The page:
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Three core types of fishing: Shore, Sport, and Bottom. Note that the water gets deep VERY fast here, so trolling and bottom fishing trips are usually within a few miles of the shoreline or less. If you fish bottom from boat or shore, expect to loose lures and weights due to the rocky/coral bottom and plan accordingly (i.e. pull up off the bottom, make break away rigs, limit lead use).
Shore fishing includes dunking (using bait), and whipping(using lures). I added Fly Fishing to the shoreline pile too. Since you don't need a license to fish in the ocean, and there are MANY beaches and shoreline access spots, shoreline fishing is a good activity if you already are near the water anyhow. If you need a guide, this guy has a good site and seems to be on the ball, though I didn't use him. It is mostly an ultra-light game of 8lb spinning gear, 1/4oz silver kastmasters and similar sized jigs and spoons, with some surface action at good times on florescent yellow surface poppers. Squid seemed to be a good bait, though I just focused on the kastmasters and flies. The beaches near Maalaea Bay (the boardwalk area) were good on calmer days and evenings for coronetfish, goatfish, wrasses, and the like, though I saw small bonefish and other fishes cruising along the shore. There are mole shrimp and fiddler crabs, and small (1 inch) silversides. On the north side I had very small trevally and needlefish harrass my white streamer flies. Most of my fishing on the shore was 'opportunity' fishing since the trip was not a specific fishing trip. Some areas are QUITE DANGEROUS to wade or walk on. Lava rock can saw-edged when dry, and super-slippery when wet. Cliffs are very dangerous and every year a few fishermen are lost forever from them. There are a few bait and tackle stores (try them first: West Maui Sports and Fishing Supply and New Maui Fishing Supply and All About Fish for example, ask them for advice too...wish I did), but the 'Marts and 'Authority carry gear too, and the grocery stores carry squid and shrimp that can be used for bait.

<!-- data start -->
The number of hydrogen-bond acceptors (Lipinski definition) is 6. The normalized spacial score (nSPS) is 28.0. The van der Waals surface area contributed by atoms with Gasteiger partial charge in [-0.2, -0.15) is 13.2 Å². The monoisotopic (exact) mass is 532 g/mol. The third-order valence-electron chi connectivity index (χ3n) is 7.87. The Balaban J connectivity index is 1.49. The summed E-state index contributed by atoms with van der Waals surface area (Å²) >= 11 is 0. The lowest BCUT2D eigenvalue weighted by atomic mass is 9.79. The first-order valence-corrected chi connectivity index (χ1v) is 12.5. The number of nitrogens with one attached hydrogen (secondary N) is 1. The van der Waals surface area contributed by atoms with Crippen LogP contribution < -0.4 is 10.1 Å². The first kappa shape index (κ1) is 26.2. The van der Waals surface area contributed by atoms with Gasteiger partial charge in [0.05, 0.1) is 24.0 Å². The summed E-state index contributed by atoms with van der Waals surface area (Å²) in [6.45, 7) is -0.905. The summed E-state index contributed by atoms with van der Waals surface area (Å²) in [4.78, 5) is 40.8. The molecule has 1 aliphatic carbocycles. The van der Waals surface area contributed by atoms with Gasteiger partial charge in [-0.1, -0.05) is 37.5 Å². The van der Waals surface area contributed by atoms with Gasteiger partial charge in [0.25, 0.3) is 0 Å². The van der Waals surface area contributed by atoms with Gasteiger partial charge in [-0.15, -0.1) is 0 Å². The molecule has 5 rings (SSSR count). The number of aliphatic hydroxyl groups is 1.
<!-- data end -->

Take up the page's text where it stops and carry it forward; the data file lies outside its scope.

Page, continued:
Bottom fishing (by boat): We both fished on the bottom fishing trip on the Aloha Blue Charter Hokua which was VERY un-crowded and worth every penny. If you want to have lots of elbow room, they are reallly good. (We liked them enough to take them on a snorkelling trip too). The crew was professional, knowledgable, patient, and attentive, the boat clean and well equipped (with a restroom with a flush toilet and sink), including POG, ice water, and lemonade on tap (and provided at any request too). They played reggae and other tunes at a very low level on the ship's speaker system. The reefs targeted were toward Lahaina, in 130 feet to 60 feet of water, and the boat trolled to each spot (see sport fishing, below). For bottom fishing, they provided Penn 5500 series spinning reels and ugly stick rods, set up for 15lb mono with a 2 hook rig on 17lb florocarbon with a rubber-band attached 6oz weight, and squid for bait. My wife caught many wrasses, trevally, snappers, and goatfish on the provided gear, and others nailed jobfish, snappers, goatfish, and filefish. The crew biologist identified fish and carefully released undersized and unneeded fish carefully. We had the option of keeping our catch, filleted for our use, but we released them instead (no oven or grill in the hotel). I caught bluefinned trevaly pretty regularly on my own gear (40lb superbraid on a spinning reel and travel boat rod) using a Williamson Benthos 3.5oz chartruese glow jig on rod-length 20lb florocarbon leader (and barbless single hook). Other colors a no-go, though I would bet a jighead/softplastic would also be deadly. Can't say enough about how much we liked the Aloha Blue Charters Hokua crew and boat. I have fished everywhere on boats all over, and they are a class act.
Sportfishing: Sportfishing for us was on the bottom fishing and snorkelling trips between spots, but the rigs were standard for Hawaii: Penn International 50/80lb class gear, chrome jet head 8" to 14" lures in blue/green/purple, outriggers, and a Hawaiian downrigger setup. Was a 5 rod spread, 2 on the 'riggers, two hawaiian downriggers with wire line, 2lb weights and cone head trolling lures, and a far out rod set way back. While this trip was during a full moon/high pressure day (so no bites, I didn't expect any given the conditions), they say they have a 75% hit rate on the trolling gear. Dedicated sportfishing charters out of the same harbor got a few wahoo (ono). I advised they set a shotgun rod out next time too (close, in the wake, a large black/purple jet head or trembler style lure).